- Existing home sales for the first two months of 2014 were down nearly 25% on an annualized basis.
- The new home sales decline is getting steeper.
- Pending home sales appear to be collapsing.
As per John Williams on Shadowstats.com:
Based on this morning's (March 20th) reporting, existing-home sales were declining at an annualized quarterly pace of 24.4%, based on two months of reporting for first-quarter 2014. That follows an annualized quarterly pace of decline of 25.6% in fourth-quarter 2013.
The Dow Jones Home Construction Index (DJUSHB) is down 12.3% since closing Feb. 27 at 536. In that same time period, the S&P 500 was basically flat. A negative divergence from the broad market of this degree is typically a strong warning sign that something is wrong with the underlying fundamentals for the divergent market sector. With that in mind, the housing data released in the last week suggests that the housing market may entering a severe decline.
Starting with last week's existing home sales report, which I analyzed here, existing home sales for the first two months of 2014 are declining at a quarterly rate of 24.4%. This calculation is based on taking the year over year rate of decline for the first two months of 2014 compared to the first two months of 2013 and annualizing the rate of change. While the validity of this metric is open to debate, the methodology is the same statistical methodology used by the National Association of Realtors (NAR) in calculating their Seasonally Adjusted Annualized Rate of home sales for any given month. Whether you use SAAR comps or not, there's no question that the existing home sales data have been declining at fairly rapid rate on a monthly sequential basis since July's peak (unadjusted numbers from my article link above).
Similarly, February's new home sales report showed a 3.3% rate of decline vs. January. However, January's original report was revised lower from 468k SAAR, to 455k. In addition, the average price of a new home fell to $261k, which down 6.5% from its high in April 2013. Part of the bullish "narrative" for the housing market has been that strong demand is pushing up prices. However, the actual data tells me that demand is declining. And in further affirmation of declining demand, new home inventories jumped 24.7% in February vs. February 2013. In addition, an even better supply/demand metric is "months supply," which jumped up nearly 27% year over year for February.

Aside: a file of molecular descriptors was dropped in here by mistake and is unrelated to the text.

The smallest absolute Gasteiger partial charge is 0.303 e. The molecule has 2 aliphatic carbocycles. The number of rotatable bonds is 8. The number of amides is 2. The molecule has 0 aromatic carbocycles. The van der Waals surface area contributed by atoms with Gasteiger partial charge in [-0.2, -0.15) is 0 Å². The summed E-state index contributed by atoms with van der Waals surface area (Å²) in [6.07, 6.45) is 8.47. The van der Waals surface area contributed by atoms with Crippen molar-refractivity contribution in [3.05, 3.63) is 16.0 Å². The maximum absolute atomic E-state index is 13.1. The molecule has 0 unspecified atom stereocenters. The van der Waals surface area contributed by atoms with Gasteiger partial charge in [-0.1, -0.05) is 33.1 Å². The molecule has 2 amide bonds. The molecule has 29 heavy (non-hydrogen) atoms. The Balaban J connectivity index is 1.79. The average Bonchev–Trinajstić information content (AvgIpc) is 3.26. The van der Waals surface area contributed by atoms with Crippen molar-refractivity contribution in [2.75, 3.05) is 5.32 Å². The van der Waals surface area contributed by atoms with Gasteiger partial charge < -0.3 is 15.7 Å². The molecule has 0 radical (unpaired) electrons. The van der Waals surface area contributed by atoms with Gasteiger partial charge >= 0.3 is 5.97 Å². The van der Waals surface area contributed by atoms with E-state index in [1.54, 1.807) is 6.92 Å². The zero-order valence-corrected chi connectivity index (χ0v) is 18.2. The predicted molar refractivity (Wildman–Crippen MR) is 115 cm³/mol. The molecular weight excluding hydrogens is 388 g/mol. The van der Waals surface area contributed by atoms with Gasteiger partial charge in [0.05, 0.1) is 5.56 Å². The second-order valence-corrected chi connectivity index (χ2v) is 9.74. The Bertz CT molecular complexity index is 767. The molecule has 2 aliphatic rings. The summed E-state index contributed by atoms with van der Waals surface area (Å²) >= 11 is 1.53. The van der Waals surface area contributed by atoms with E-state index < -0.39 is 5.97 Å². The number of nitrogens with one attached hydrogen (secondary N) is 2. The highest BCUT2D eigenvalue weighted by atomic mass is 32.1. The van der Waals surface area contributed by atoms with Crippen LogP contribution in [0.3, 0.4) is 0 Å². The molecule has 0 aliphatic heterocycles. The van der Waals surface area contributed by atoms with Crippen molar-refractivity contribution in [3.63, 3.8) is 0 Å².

Clearly, both the existing home sales data and the new home sales data are showing a trend in which homes sales appear to be declining at an increasing rate. The release of today's Pending Home Sales index by NAR further reinforces this likelihood. NAR describes this index as "a leading indicator for the housing sector." The index for February showed a .8% decline vs. January but a 10.5% drop vs. February 2013. The index, which is seasonally adjusted and annualized, thereby removing seasonal factors, is now down nearly 15% from its peak in June 2013. Furthermore, January's number was originally reported to be a .1% gain over December but it was revised lower to a -.2%. Because of this downward revision, this index has now fallen for nine straight months.
Based on the three housing market reports released in the last week, my analysis thus shows that the housing market could be at the start of a serious decline in both sales volume and price. If you review my article on existing home sales, you'll see that the big institutional investor, which was primarily responsible for driving sales volume and price gains over the last two years, is pulling away from the market as a buyer. In addition, the first-time buyer cohort, which historically has represented 40% of housing market purchases, is shrinking under the weight of debt (student loans and credit cards) and the inability to find the type of jobs that pay enough to support the purchase of a home.
In my view, this is likely why the DJUSHB housing stock index has dropped over 12% in the last three weeks despite very little change in the price level of the broad market indices. This is also likely why the index is down nearly 15% since its peak in May 2013 despite an increase of 15% in the S&P 500 over the same time period.
I continue to recommend selling or short-selling homebuilder equities. I am short D.R. Horton (NYSE:DHI), KB Home (NYSE:KBH) and Ryland (NYSE:RYL). I also believe Beazer (NYSE:BZH), Toll (NYSE:TOL), Lennar (NYSE:LEN) and Pulte (NYSE:PHM) are excellent short-sale candidates. Be prepared to add to your position if you short stocks in this sector. As an example, I shorted KBH a little above $18 in September and watched it run up over $20 in February. I added some there and am now up over 10% on my entire position, outperforming the S&P 500 over the same time period. In my opinion, the biggest gains from shorting this sector are still ahead of us.
Disclosure: I am short DHI, KBH, RYL. I wrote this article myself, and it expresses my own opinions. I am not receiving compensation for it (other than from Seeking Alpha). I have no business relationship with any company whose stock is mentioned in this article.